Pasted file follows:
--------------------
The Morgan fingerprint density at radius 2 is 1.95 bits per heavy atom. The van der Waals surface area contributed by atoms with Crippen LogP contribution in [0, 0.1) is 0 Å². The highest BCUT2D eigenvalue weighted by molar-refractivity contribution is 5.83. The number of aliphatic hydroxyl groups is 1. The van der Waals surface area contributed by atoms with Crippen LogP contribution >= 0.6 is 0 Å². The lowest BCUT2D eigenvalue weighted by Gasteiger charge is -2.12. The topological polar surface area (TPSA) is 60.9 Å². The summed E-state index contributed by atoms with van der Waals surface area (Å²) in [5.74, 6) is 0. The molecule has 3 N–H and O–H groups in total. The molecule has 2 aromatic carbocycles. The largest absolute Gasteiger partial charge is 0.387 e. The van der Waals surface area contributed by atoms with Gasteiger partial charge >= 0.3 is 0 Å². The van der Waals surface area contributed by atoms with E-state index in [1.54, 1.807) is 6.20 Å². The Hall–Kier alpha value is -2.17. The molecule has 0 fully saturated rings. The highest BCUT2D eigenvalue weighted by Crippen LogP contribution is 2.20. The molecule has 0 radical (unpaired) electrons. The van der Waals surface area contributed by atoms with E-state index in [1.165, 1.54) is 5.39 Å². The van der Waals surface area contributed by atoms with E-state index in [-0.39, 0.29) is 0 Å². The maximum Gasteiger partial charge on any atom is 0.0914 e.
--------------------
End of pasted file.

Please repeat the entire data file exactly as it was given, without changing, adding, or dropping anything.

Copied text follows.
The Morgan fingerprint density at radius 2 is 1.95 bits per heavy atom. The van der Waals surface area contributed by atoms with Crippen LogP contribution in [0, 0.1) is 0 Å². The highest BCUT2D eigenvalue weighted by molar-refractivity contribution is 5.83. The number of aliphatic hydroxyl groups is 1. The van der Waals surface area contributed by atoms with Crippen LogP contribution >= 0.6 is 0 Å². The lowest BCUT2D eigenvalue weighted by Gasteiger charge is -2.12. The topological polar surface area (TPSA) is 60.9 Å². The summed E-state index contributed by atoms with van der Waals surface area (Å²) in [5.74, 6) is 0. The molecule has 3 N–H and O–H groups in total. The molecule has 2 aromatic carbocycles. The largest absolute Gasteiger partial charge is 0.387 e. The van der Waals surface area contributed by atoms with Gasteiger partial charge >= 0.3 is 0 Å². The van der Waals surface area contributed by atoms with E-state index in [1.54, 1.807) is 6.20 Å². The Hall–Kier alpha value is -2.17. The molecule has 0 fully saturated rings. The highest BCUT2D eigenvalue weighted by Crippen LogP contribution is 2.20. The molecule has 0 radical (unpaired) electrons. The van der Waals surface area contributed by atoms with E-state index in [1.165, 1.54) is 5.39 Å². The van der Waals surface area contributed by atoms with E-state index in [-0.39, 0.29) is 0 Å². The maximum Gasteiger partial charge on any atom is 0.0914 e.